Sunday, 1 December 2013

The multiple roles of antibiotics and antibiotic resistance in nature

Fiona Walsh, Agroscope Changins Wädenswil, Wädenswil, Switzerland, has written an interesting overview of antibiotics and antibiotic resistance for Frontiers Microbiology.

There have been many calls for more information about the natural resistome and these have also highlighted the importance of understanding the environmental resistome in the preservation of antibiotics for the treatment of infections. However, to date there have been few studies which have investigated the roles of antibiotics and resistances outside of the clinical environment. This lack of data also highlights the difficulties faced by microbiologists in designing these experiments to produce meaningful data. Antibiotics and antibiotic resistance have most commonly been viewed in the context of human use and effects. However, both have co-existed in nature for millennia. Recently the roles of antibiotics and antibiotic resistance genes have started to be discussed in terms of functions other than bacterial inhibition and protection. This special topic has focused on both the traditional role of antibiotics as warfare mechanisms and their alternative roles and uses within nature.

The research topic starts with an introduction into antimicrobial resistance in medicine, its linkage to the global environmental microbiota and the many different roles of antibiotics and antibiotic resistance in nature, providing the background to the topic (Cantas et al., 2013). The following chapter discusses the idea that the understanding of antibiotic resistance implies expanding our knowledge on multi-level population biology of bacteria (Baquero et al., 2013). This brings with it inherent problems of designing experimental procedures and standards that can be used in many different microbiomes from human to soil and is discussed further by Walsh (Walsh, 2013). A number of models are proposed to study and understand the biological impact of selection and diversification of antibiotic resistance mechanisms, in particular using the β-lactamases as models (Galán et al., 2013; Patel and Bonomo, 2013; Popowska and Krawczyk-Balska, 2013). The β-lactamases constitute the most widespread mechanism of resistance, at least among pathogenic bacteria, with more than 1000 enzymes identified in the literature. We present some examples of the alternative functions for the multi-drug resistance mechanisms of efflux, that range from bacterial interactions with plant or animal hosts, to the detoxification of metabolic intermediates or the maintenance of cellular homeostasis and also the potential role of extracellular DNA in antibiotic resistance and virulence (Alvarez-Ortega et al., 2013). Bacterial responses to antibiotics may be concentration dependent and so we discuss the different types of interactions mediated by antibiotics and non-antibiotic metabolites as a function of their concentrations and speculate on how these may amplify the overall antibiotic resistance/tolerance and the spread of antibiotic resistance determinants in a context of poly-microbial community (Bernier and Surette, 2013; Lewenza, 2013; Sengupta et al., 2013). The use of antibiotics may also be regarded as pollution. Thus, the widespread use and abuse of antibiotic therapy has evolutionary and ecological consequences, some of which are only just beginning to be examined (Gillings, 2013).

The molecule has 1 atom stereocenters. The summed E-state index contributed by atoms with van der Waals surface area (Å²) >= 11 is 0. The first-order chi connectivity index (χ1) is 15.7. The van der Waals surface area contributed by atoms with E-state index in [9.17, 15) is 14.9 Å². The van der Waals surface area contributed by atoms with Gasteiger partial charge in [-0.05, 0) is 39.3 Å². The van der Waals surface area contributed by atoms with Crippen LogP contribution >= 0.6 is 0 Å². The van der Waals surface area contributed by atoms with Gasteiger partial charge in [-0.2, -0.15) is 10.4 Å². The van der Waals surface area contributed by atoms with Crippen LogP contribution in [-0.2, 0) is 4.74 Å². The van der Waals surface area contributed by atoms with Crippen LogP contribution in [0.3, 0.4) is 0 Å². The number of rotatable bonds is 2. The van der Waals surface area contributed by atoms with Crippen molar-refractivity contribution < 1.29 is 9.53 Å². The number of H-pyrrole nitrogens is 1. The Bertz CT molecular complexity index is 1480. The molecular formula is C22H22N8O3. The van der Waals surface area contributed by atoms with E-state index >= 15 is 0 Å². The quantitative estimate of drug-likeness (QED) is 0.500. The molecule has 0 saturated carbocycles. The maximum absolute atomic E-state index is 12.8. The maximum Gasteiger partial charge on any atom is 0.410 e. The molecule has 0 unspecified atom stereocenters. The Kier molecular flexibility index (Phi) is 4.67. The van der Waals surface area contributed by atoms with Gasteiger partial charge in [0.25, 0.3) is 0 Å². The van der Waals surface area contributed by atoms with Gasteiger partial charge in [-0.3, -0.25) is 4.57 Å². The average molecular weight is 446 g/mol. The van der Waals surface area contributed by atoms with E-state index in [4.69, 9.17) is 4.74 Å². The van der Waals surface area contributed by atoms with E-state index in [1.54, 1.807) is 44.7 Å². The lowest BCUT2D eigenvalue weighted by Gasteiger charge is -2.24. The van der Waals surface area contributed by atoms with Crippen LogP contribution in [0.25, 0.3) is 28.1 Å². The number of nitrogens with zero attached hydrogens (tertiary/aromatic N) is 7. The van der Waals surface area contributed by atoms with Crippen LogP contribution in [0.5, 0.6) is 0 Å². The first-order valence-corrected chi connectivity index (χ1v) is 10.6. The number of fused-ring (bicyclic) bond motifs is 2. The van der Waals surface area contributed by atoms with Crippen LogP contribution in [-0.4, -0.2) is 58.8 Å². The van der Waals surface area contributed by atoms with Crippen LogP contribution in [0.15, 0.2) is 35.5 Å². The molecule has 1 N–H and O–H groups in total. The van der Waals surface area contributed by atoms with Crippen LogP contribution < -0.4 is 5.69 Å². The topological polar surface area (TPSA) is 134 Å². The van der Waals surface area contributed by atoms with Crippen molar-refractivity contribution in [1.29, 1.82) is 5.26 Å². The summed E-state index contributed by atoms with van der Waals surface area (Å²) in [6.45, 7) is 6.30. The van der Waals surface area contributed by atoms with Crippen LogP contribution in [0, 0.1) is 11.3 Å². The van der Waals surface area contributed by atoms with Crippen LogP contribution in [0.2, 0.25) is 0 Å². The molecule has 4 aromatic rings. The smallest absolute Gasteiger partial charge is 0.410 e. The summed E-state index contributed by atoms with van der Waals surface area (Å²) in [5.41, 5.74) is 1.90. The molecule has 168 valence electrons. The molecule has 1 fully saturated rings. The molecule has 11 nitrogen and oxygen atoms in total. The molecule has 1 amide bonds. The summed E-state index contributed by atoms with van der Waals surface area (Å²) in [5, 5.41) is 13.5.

These papers thoroughly review the many different aspects of antibiotic resistance and the roles of antibiotics in nature and link these to the emerging antibiotic resistances of particular importance to the treatment of infectious diseases.

References

Alvarez-Ortega, C., Olivares, J., and Martínez, J. L. (2013). RND multidrug efflux pumps: what are they good for. Front. Microbiol. 4:7. doi: 10.3389/fmicb.2013.00007
Baquero, F., Tedim, A. P., and Coque, T. M. (2013). Antibiotic resistance shaping multi-level population biology of bacteria. Front. Microbiol. 4:15. doi: 10.3389/fmicb.2013.00015
Bernier, S. P., and Surette, M. G. (2013). Concentration-dependent activity of antibiotics in natural environments. Front. Microbiol. 4:20. doi: 10.3389/fmicb.2013.00020
Cantas, L., Shah, S. Q. A., Cavaco, L. M., Manaia, C. M., Walsh, F., Popowska, M., et al. (2013). A brief multi-disciplinary review on antimicrobial resistance in medicine and its linkage to the global environmental microbiota. Front. Microbiol. 4:96. doi: 10.3389/fmicb.2013.00096
Galán, J. C., González-Candelas, F., Rolain, J. M., and Cantón, R. (2013). Antibiotics as selectors and accelerators of diversity in the mechanisms of resistance: from the resistome to genetic plasticity in the β-lactamases world. Front. Microbiol. 4:9. doi: 10.3389/fmicb.2013.00009
Gillings, M. R. (2013). Evolutionary consequences of antibiotic use for the resistome, mobilome and microbial pangenome. Front. Microbiol. 4:4. doi: 10.3389/fmicb.2013.00004
Lewenza, S. (2013). Extracellular DNA-induced antimicrobial peptide resistance mechanisms in Pseudomonas aeruginosa. Front. Microbiol. 4:21. doi: 10.3389/fmicb.2013.00021
Patel, G., and Bonomo, R. A. (2013). “Stormy waters ahead”: global emergence of carbapenemases. Front. Microbiol. 4:48. doi: 10.3389/fmicb.2013.00048
Popowska, M., and Krawczyk-Balska, A. (2013). Broad-host-range IncP-1 plasmids and their resistance potential. Front. Microbiol. 4:44. doi: 10.3389/fmicb.2013.00044
Sengupta, S., Chattopadhyay, M. K., and Grossart, H. P. (2013). The multifaceted roles of antibiotics and antibiotic resistance in nature. Front. Microbiol. 4:47. doi: 10.3389/fmicb.2013.00047
Walsh, F. (2013). Investigating antibiotic resistance in non-clinical environments. Front. Microbiol. 4:19. doi: 10.3389/fmicb.2013.00019
 
Posted by Tim Sandle